What a great issue to discuss! We can learn so much from each other's unique perspectives. I think there's one thing everyone can agree on--parents who believe God has given them the responsibility to make sure their kids get a good education (and act on that belief) will be heavily involved in the education of those kids.

Here's a note from my experience as a teacher's assistant to my mom, second grade teacher EXTRAORDINAIRE (and I'm not just saying that 'cause she's my mom):

Many parents are seeking an easy way to educate their kids. There were multiple sets of parents that year sent their kids off to school and thought they were automatically going to learn everything they needed to know during the school day. These parents complained about the fact that they had to help their kids with their homework. (oh no! I have to do flash cards every night?!) They complained about academics being too hard for their kids, or whined about how their brilliant child wasn't getting A's every week on their spelling tests, or whatever. This is one Christian school that scores higher and does better than the national and state academic levels, one of the reasons parents choose the school, and yet they complain. Worse yet, they expect them to learn everything about God at school, absolving them from having to talk about God at home!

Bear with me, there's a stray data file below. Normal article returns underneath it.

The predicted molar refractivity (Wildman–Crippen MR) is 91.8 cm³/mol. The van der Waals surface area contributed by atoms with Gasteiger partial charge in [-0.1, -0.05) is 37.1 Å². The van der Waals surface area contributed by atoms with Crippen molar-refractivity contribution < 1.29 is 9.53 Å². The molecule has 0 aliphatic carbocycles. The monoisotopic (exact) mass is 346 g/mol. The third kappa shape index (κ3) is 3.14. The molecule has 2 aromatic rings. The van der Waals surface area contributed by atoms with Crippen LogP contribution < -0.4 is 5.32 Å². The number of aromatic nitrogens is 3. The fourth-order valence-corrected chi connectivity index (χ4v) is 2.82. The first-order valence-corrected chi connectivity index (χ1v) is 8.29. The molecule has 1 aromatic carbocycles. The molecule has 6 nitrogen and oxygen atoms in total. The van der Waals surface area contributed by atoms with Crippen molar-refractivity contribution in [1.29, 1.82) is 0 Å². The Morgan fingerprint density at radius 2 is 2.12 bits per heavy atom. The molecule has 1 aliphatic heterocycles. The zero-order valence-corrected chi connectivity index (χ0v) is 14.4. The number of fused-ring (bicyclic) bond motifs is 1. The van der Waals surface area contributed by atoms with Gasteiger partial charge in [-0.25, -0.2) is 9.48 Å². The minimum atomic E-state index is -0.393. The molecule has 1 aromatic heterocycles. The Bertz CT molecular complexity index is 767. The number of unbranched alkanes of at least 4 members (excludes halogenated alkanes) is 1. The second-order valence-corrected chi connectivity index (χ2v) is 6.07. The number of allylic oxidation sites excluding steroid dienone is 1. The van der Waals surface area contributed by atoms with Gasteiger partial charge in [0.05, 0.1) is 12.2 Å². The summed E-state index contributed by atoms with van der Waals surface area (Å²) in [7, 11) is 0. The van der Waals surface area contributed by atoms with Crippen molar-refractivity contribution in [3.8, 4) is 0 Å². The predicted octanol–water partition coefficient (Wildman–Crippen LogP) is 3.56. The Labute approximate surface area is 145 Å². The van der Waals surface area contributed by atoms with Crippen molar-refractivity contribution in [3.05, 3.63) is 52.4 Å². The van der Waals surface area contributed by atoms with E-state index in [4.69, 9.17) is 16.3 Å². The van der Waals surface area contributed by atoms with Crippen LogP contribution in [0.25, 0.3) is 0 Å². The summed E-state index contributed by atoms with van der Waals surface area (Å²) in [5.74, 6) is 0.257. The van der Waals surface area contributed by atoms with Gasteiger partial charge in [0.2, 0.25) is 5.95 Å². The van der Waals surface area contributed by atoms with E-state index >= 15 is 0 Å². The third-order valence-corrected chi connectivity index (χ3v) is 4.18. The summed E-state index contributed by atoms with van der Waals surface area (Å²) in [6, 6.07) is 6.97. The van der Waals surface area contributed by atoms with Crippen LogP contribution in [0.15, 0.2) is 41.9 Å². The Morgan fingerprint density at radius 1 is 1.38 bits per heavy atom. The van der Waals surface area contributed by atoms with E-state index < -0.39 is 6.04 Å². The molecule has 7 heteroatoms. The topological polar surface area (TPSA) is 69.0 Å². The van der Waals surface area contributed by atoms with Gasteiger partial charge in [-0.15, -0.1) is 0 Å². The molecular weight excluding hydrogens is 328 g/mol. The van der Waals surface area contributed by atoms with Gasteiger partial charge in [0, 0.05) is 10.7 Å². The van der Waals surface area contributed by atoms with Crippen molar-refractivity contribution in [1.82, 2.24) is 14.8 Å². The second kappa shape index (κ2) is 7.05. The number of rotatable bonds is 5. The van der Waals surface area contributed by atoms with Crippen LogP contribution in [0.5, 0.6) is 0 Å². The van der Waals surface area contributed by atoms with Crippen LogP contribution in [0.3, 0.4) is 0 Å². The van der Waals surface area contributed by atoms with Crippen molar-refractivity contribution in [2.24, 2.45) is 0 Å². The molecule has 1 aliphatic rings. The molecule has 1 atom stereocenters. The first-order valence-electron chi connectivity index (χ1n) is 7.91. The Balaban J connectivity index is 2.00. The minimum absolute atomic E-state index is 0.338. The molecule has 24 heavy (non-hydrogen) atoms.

I feel like shouting from the rooftops!!!! There isn't an "easy" way. No matter what, you have to know what your kids are learning. (Even if they're in their grandma's classroom!)

Karen said...

Hi, Uncle! I'm flattered that you'd take time to view my humble little blog! :) First, let me say I do have experience homeschooling--albeit short-lived--and I was exluded from school-related social settings. (i.e., no choir or music, no sports, etc.) The local Christian school did not allow homeschool integration. And I basically schooled myself, seeing as both parents had to work. That wasn't ideal, for obvious reasons.

The social integration, in my mind, is less important than receiving a quality education. Neither I nor my husband feel qualified, as I said, to do an adequate job in the high school level courses. What would you suggest for a parent who would like to homeschool but just isn't qualified?

I thought I was careful to give credit to those parents who do a good job--you and Aunt C are 2 of them! If anyone is a billboard for successful homeschool education, it's you 2! But as a teacher and just an observer, I have seen SO many backward, inept, and frankly, stupid kids whose parents did not do a good job of homeschooling. I certainly did not intend to toss you into that group! :) Sorry!